A British team aiming to smash the current land speed record has unveiled the design of a pencil-shaped car that it hopes will travel at more than 1,000 miles an hour.
After three years of aerodynamic research, construction is about to begin on the Bloodhound Supersonic Car which will be powered by a jet engine and a rocket with the record attempt slated for 2012 in South Africa, Reuters reports.
“We have fixed the shape,” said Andy Green, the Royal Air Force fighter pilot who will drive the Bloodhound as it attempts to speed into the record books.
“Because of the modelling we have done, we know this shape will go to 1,000 miles an hour. Now we are actually going to get on and build it.”
The same team, led by Briton Richard Noble, hold the current record of 763 mph set in 1997. At that stage Green became the first man to travel at supersonic speed on land, breaking the sound barrier.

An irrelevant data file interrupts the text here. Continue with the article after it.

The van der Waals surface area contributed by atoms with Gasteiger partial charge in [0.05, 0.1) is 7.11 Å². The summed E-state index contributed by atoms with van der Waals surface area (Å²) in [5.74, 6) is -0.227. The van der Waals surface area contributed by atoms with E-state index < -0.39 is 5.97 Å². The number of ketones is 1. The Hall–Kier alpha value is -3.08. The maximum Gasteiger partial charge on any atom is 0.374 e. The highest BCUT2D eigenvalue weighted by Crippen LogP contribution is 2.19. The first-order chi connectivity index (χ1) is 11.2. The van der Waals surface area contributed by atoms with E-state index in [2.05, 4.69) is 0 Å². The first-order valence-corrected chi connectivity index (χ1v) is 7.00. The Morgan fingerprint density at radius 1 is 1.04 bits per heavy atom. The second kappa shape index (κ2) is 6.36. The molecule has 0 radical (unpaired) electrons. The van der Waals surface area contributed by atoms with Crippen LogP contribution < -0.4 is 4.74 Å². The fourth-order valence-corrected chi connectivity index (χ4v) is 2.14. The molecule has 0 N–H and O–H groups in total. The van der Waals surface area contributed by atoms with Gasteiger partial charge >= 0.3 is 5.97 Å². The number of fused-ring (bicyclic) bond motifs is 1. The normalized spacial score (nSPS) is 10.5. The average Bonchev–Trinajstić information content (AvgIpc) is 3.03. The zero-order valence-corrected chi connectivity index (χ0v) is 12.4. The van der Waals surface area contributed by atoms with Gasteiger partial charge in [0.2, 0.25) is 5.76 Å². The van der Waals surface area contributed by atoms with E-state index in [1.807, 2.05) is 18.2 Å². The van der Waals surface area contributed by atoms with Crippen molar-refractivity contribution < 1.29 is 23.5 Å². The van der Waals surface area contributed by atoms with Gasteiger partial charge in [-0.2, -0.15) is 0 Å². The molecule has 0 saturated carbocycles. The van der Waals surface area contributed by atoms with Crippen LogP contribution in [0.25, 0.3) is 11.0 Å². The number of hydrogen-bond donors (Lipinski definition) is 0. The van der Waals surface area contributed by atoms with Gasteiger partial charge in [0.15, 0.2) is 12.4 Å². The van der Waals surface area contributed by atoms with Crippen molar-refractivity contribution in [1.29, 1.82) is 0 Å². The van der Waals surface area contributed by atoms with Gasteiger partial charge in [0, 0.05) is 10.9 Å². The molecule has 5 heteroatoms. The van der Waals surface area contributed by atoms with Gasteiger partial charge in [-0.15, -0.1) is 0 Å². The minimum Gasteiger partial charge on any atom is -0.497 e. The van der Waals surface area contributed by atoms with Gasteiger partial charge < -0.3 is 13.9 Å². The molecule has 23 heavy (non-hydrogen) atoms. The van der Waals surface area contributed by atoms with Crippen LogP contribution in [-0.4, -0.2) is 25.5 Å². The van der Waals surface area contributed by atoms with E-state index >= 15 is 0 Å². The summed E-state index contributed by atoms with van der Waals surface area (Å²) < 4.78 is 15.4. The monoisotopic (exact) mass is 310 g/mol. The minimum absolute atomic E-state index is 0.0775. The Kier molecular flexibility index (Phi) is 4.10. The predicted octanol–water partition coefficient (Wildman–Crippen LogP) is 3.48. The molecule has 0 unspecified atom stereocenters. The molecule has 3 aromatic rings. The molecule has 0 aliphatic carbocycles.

Powered by a combination of a Typhoon fighter’s jet engine and a Falcon rocket, the car unveiled at the Farnborough International Air Show will develop 135,000 horse power or 180 times the power of a Formula 1 car.
The record attempt, on a dry lake bed, will see it accelerate from stationary to 1,000 mph (1,609kph) in 4.5 miles (7.25km) in 45 seconds.
But the team say their mission is not just to break the land speed record — they want to inspire the next generation of engineers and technologists.
Since the project was announced in October 2008 at the Science Museum in London, more than 1.5 million British school children have become involved in the Bloodhound Education program.